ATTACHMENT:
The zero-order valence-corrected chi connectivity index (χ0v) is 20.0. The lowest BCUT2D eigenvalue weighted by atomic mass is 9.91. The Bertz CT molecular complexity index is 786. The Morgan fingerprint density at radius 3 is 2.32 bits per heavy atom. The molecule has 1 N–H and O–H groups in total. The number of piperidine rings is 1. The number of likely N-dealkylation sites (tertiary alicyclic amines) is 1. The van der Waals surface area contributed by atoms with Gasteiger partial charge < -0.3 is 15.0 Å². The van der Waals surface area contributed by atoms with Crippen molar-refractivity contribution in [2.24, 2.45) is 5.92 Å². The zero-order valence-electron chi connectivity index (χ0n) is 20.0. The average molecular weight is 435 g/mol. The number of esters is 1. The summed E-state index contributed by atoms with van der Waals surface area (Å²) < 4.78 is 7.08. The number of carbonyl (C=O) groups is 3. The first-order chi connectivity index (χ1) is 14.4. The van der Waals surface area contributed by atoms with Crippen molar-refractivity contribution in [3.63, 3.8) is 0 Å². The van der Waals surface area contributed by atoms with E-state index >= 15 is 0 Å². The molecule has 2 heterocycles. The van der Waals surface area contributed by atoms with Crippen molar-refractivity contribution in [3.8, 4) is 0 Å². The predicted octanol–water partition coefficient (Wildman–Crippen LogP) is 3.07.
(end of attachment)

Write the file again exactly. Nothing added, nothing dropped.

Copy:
The zero-order valence-corrected chi connectivity index (χ0v) is 20.0. The lowest BCUT2D eigenvalue weighted by atomic mass is 9.91. The Bertz CT molecular complexity index is 786. The Morgan fingerprint density at radius 3 is 2.32 bits per heavy atom. The molecule has 1 N–H and O–H groups in total. The number of piperidine rings is 1. The number of likely N-dealkylation sites (tertiary alicyclic amines) is 1. The van der Waals surface area contributed by atoms with Gasteiger partial charge < -0.3 is 15.0 Å². The van der Waals surface area contributed by atoms with Crippen molar-refractivity contribution in [2.24, 2.45) is 5.92 Å². The zero-order valence-electron chi connectivity index (χ0n) is 20.0. The average molecular weight is 435 g/mol. The number of esters is 1. The summed E-state index contributed by atoms with van der Waals surface area (Å²) < 4.78 is 7.08. The number of carbonyl (C=O) groups is 3. The first-order chi connectivity index (χ1) is 14.4. The van der Waals surface area contributed by atoms with Crippen molar-refractivity contribution in [3.63, 3.8) is 0 Å². The van der Waals surface area contributed by atoms with E-state index >= 15 is 0 Å². The molecule has 2 heterocycles. The van der Waals surface area contributed by atoms with Crippen molar-refractivity contribution in [3.8, 4) is 0 Å². The predicted octanol–water partition coefficient (Wildman–Crippen LogP) is 3.07.